Alphabet’s Waymo announced on Tuesday that it was expanding its commercial self-driving car service by adding 10 vehicles to Lyft’s network in the Phoenix area “over the next few months.” The small scale of the expansion is the latest sign that Waymo is deploying its technology at a more leisurely pace than most people—both inside and outside the company—were expecting a year ago.
Waymo has long been seen as having a significant head start on self-driving technology. In 2018, the company aimed to capitalize on its early lead by launching a commercial self-driving service by year’s end. It arguably met that goal last December, but only under generous definitions of “commercial” and “self-driving.”
The new Waymo One service was not open to the general public—it was initially limited to a few hundred people who had previously participated in Waymo’s closed testing program. And after months of talking up fully driverless technology—including a TV commercial starring late-night host Jimmy Kimmel—every Waymo One vehicle had a driver behind the wheel.
Obviously, no one should fault Waymo for proceeding cautiously with a technology that could kill someone if it malfunctioned. Still, the limited launch of Waymo’s initial service seemed like a sign that Waymo’s technology wasn’t actually ready for wide-scale commercial use.
Now, six months after that initial launch, Waymo says it is adding 10 Waymo vehicles to the Lyft network “over the next few months.” Once the vehicles come online, customers whose routes fall into Waymo’s service area—currently limited to a slice of the suburbs southeast of Phoenix—will be offered the option to ride a Waymo car (with a safety driver) instead of a regular human-driven car. Lyft has a similar partnership with Aptiv in Las Vegas.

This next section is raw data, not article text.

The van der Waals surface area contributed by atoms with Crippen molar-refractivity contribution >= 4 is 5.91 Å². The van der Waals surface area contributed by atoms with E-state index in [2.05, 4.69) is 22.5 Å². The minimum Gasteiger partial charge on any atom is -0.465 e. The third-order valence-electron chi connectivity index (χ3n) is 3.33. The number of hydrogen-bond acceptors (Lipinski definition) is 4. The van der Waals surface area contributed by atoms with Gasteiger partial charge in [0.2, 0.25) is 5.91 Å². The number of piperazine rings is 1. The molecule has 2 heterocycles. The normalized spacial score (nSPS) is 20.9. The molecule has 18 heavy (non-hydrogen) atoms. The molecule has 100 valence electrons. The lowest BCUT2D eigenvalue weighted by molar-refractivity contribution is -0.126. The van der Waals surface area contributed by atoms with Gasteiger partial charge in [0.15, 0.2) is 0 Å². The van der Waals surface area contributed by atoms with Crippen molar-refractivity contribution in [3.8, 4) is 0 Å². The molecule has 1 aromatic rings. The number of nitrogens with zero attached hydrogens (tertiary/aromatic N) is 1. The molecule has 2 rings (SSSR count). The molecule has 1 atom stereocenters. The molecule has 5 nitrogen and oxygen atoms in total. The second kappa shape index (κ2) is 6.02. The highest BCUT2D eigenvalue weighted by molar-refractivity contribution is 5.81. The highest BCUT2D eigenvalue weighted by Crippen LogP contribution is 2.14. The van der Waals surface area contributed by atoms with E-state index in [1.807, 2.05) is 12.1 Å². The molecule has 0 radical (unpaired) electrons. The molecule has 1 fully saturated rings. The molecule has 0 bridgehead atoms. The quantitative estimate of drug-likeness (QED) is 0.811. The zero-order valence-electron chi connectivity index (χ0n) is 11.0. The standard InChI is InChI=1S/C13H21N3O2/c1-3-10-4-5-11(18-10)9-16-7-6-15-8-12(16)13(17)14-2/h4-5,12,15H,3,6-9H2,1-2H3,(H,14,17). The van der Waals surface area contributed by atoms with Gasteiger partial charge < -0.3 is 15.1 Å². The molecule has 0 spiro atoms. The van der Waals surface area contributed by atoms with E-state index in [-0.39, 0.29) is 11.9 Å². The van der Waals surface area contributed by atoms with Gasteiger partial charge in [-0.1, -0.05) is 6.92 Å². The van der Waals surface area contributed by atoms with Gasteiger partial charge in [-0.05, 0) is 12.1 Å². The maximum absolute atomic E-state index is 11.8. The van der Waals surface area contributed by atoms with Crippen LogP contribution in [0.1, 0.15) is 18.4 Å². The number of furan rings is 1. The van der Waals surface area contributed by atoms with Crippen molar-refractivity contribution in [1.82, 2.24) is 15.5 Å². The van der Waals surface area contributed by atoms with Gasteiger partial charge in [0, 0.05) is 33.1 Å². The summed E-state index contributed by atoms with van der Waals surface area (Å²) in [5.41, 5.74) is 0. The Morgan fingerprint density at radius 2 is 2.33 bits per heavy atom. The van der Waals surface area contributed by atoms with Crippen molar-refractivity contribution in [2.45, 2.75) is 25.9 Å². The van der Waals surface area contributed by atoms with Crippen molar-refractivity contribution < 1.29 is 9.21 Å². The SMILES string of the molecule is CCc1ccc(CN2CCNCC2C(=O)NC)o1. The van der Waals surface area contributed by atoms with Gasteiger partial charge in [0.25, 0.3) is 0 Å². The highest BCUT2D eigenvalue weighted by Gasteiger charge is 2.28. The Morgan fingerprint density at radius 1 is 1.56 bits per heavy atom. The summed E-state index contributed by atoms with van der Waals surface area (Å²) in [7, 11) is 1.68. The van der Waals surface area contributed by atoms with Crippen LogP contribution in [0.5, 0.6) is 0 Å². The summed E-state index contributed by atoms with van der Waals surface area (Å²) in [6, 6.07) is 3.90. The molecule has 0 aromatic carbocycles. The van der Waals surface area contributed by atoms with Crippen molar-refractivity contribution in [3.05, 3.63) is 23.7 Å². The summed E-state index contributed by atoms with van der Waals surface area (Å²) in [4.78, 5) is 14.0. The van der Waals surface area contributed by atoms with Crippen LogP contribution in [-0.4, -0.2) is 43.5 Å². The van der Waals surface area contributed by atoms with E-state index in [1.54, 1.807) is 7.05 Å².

It’s interesting to compare the small scale of Waymo’s rollout so far against the company’s previously announced vehicle orders. Waymo ordered 500 Chrysler Pacifica minivans in 2017—on top of about 100 Pacificas the company already had at that point. Then last year, the company ordered an additional 62,000 Pacificas, as well as 20,000 Jaguar I-Paces.
Technically, Waymo didn’t specify how long it would take to deliver all those vehicles—the company just said it would start using the I-Paces in 2020. So Waymo isn’t technically behind schedule, but it will take a very long time for the company to roll out 82,000 cars if it does so 10 cars at a time.